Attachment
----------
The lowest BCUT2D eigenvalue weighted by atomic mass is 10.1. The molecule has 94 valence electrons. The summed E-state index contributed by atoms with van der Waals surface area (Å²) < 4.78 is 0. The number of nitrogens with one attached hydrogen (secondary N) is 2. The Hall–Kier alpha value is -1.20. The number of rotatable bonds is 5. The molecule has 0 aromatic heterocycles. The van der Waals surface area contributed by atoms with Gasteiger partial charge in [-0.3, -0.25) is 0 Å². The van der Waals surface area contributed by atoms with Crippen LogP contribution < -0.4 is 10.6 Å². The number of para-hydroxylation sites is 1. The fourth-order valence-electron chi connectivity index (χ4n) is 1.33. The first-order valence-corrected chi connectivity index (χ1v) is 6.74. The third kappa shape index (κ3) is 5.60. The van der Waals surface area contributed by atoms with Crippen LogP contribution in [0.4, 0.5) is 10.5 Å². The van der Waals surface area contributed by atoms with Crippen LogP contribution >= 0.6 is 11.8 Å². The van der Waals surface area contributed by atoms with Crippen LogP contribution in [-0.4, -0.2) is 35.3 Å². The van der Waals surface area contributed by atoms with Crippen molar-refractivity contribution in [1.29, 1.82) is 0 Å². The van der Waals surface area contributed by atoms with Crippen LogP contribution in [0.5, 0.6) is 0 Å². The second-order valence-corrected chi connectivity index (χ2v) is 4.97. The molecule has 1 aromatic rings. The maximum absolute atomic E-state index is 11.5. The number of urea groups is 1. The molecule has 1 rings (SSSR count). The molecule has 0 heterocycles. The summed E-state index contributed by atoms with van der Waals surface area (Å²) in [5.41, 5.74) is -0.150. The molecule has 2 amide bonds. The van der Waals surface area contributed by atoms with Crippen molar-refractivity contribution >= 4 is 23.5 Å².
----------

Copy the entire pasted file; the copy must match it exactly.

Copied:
The lowest BCUT2D eigenvalue weighted by atomic mass is 10.1. The molecule has 94 valence electrons. The summed E-state index contributed by atoms with van der Waals surface area (Å²) < 4.78 is 0. The number of nitrogens with one attached hydrogen (secondary N) is 2. The Hall–Kier alpha value is -1.20. The number of rotatable bonds is 5. The molecule has 0 aromatic heterocycles. The van der Waals surface area contributed by atoms with Gasteiger partial charge in [-0.3, -0.25) is 0 Å². The van der Waals surface area contributed by atoms with Crippen LogP contribution < -0.4 is 10.6 Å². The number of para-hydroxylation sites is 1. The fourth-order valence-electron chi connectivity index (χ4n) is 1.33. The first-order valence-corrected chi connectivity index (χ1v) is 6.74. The third kappa shape index (κ3) is 5.60. The van der Waals surface area contributed by atoms with Crippen LogP contribution in [0.4, 0.5) is 10.5 Å². The van der Waals surface area contributed by atoms with Crippen LogP contribution >= 0.6 is 11.8 Å². The van der Waals surface area contributed by atoms with Crippen LogP contribution in [-0.4, -0.2) is 35.3 Å². The van der Waals surface area contributed by atoms with Crippen molar-refractivity contribution in [1.29, 1.82) is 0 Å². The van der Waals surface area contributed by atoms with Crippen LogP contribution in [0.5, 0.6) is 0 Å². The second-order valence-corrected chi connectivity index (χ2v) is 4.97. The molecule has 1 aromatic rings. The maximum absolute atomic E-state index is 11.5. The number of urea groups is 1. The molecule has 1 rings (SSSR count). The molecule has 0 heterocycles. The summed E-state index contributed by atoms with van der Waals surface area (Å²) in [5.41, 5.74) is -0.150. The molecule has 2 amide bonds. The van der Waals surface area contributed by atoms with Crippen molar-refractivity contribution >= 4 is 23.5 Å².